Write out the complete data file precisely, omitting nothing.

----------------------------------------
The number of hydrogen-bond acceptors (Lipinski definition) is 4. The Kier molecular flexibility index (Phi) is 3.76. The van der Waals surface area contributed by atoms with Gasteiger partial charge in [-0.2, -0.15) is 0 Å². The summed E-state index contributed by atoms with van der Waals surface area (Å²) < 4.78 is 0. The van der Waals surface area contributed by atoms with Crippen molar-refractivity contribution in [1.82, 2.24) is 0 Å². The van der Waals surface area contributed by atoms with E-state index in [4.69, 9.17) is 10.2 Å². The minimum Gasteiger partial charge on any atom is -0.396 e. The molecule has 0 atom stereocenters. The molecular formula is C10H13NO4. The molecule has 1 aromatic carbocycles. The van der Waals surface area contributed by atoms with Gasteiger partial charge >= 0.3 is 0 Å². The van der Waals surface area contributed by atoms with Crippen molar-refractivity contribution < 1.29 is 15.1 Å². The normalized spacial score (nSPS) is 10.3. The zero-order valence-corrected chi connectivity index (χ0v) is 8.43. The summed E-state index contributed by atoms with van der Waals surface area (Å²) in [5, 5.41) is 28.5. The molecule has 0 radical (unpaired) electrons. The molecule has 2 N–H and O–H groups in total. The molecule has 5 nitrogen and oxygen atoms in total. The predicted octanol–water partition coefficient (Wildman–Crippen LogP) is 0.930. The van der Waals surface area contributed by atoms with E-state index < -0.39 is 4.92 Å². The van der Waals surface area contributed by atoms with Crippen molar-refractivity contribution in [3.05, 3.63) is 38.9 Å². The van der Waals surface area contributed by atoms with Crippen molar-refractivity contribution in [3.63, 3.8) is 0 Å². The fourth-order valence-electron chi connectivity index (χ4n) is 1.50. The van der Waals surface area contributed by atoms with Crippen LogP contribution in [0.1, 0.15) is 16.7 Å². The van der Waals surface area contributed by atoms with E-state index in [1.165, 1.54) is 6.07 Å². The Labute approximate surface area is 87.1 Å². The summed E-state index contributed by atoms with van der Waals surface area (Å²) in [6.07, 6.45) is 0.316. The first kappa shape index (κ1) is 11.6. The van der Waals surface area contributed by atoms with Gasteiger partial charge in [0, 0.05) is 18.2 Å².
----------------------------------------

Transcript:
The number of hydrogen-bond acceptors (Lipinski definition) is 4. The Kier molecular flexibility index (Phi) is 3.76. The van der Waals surface area contributed by atoms with Gasteiger partial charge in [-0.2, -0.15) is 0 Å². The summed E-state index contributed by atoms with van der Waals surface area (Å²) < 4.78 is 0. The van der Waals surface area contributed by atoms with Crippen molar-refractivity contribution in [1.82, 2.24) is 0 Å². The van der Waals surface area contributed by atoms with E-state index in [4.69, 9.17) is 10.2 Å². The minimum Gasteiger partial charge on any atom is -0.396 e. The molecule has 0 atom stereocenters. The molecular formula is C10H13NO4. The molecule has 1 aromatic carbocycles. The van der Waals surface area contributed by atoms with Gasteiger partial charge >= 0.3 is 0 Å². The van der Waals surface area contributed by atoms with Crippen molar-refractivity contribution < 1.29 is 15.1 Å². The normalized spacial score (nSPS) is 10.3. The zero-order valence-corrected chi connectivity index (χ0v) is 8.43. The summed E-state index contributed by atoms with van der Waals surface area (Å²) in [5, 5.41) is 28.5. The molecule has 0 radical (unpaired) electrons. The molecule has 2 N–H and O–H groups in total. The molecule has 5 nitrogen and oxygen atoms in total. The predicted octanol–water partition coefficient (Wildman–Crippen LogP) is 0.930. The van der Waals surface area contributed by atoms with E-state index < -0.39 is 4.92 Å². The van der Waals surface area contributed by atoms with Crippen molar-refractivity contribution in [3.05, 3.63) is 38.9 Å². The van der Waals surface area contributed by atoms with Crippen molar-refractivity contribution in [3.63, 3.8) is 0 Å². The fourth-order valence-electron chi connectivity index (χ4n) is 1.50. The van der Waals surface area contributed by atoms with Crippen LogP contribution in [0.1, 0.15) is 16.7 Å². The van der Waals surface area contributed by atoms with E-state index in [1.165, 1.54) is 6.07 Å². The Labute approximate surface area is 87.1 Å². The summed E-state index contributed by atoms with van der Waals surface area (Å²) in [6.07, 6.45) is 0.316. The first kappa shape index (κ1) is 11.6. The van der Waals surface area contributed by atoms with Gasteiger partial charge in [0, 0.05) is 18.2 Å².